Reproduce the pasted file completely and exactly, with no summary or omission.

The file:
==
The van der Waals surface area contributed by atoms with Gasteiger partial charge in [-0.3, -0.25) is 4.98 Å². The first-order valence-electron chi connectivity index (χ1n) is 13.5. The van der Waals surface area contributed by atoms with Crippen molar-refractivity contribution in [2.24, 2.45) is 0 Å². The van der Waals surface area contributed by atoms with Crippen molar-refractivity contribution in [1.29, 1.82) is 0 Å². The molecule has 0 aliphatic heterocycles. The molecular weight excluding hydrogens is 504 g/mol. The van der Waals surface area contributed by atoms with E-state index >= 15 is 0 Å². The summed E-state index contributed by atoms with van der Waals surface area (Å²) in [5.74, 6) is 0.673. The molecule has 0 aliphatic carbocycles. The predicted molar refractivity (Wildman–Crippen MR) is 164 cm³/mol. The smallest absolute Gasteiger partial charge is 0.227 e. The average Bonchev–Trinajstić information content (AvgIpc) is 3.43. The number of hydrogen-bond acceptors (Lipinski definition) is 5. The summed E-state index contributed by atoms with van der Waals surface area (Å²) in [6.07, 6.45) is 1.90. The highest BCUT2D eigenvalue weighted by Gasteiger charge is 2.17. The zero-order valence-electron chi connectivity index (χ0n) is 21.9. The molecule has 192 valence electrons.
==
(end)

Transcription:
The van der Waals surface area contributed by atoms with Gasteiger partial charge in [-0.3, -0.25) is 4.98 Å². The first-order valence-electron chi connectivity index (χ1n) is 13.5. The van der Waals surface area contributed by atoms with Crippen molar-refractivity contribution in [2.24, 2.45) is 0 Å². The van der Waals surface area contributed by atoms with Crippen molar-refractivity contribution in [1.29, 1.82) is 0 Å². The molecule has 0 aliphatic heterocycles. The molecular weight excluding hydrogens is 504 g/mol. The van der Waals surface area contributed by atoms with E-state index >= 15 is 0 Å². The summed E-state index contributed by atoms with van der Waals surface area (Å²) in [5.74, 6) is 0.673. The molecule has 0 aliphatic carbocycles. The predicted molar refractivity (Wildman–Crippen MR) is 164 cm³/mol. The smallest absolute Gasteiger partial charge is 0.227 e. The average Bonchev–Trinajstić information content (AvgIpc) is 3.43. The number of hydrogen-bond acceptors (Lipinski definition) is 5. The summed E-state index contributed by atoms with van der Waals surface area (Å²) in [6.07, 6.45) is 1.90. The highest BCUT2D eigenvalue weighted by Gasteiger charge is 2.17. The zero-order valence-electron chi connectivity index (χ0n) is 21.9. The molecule has 192 valence electrons.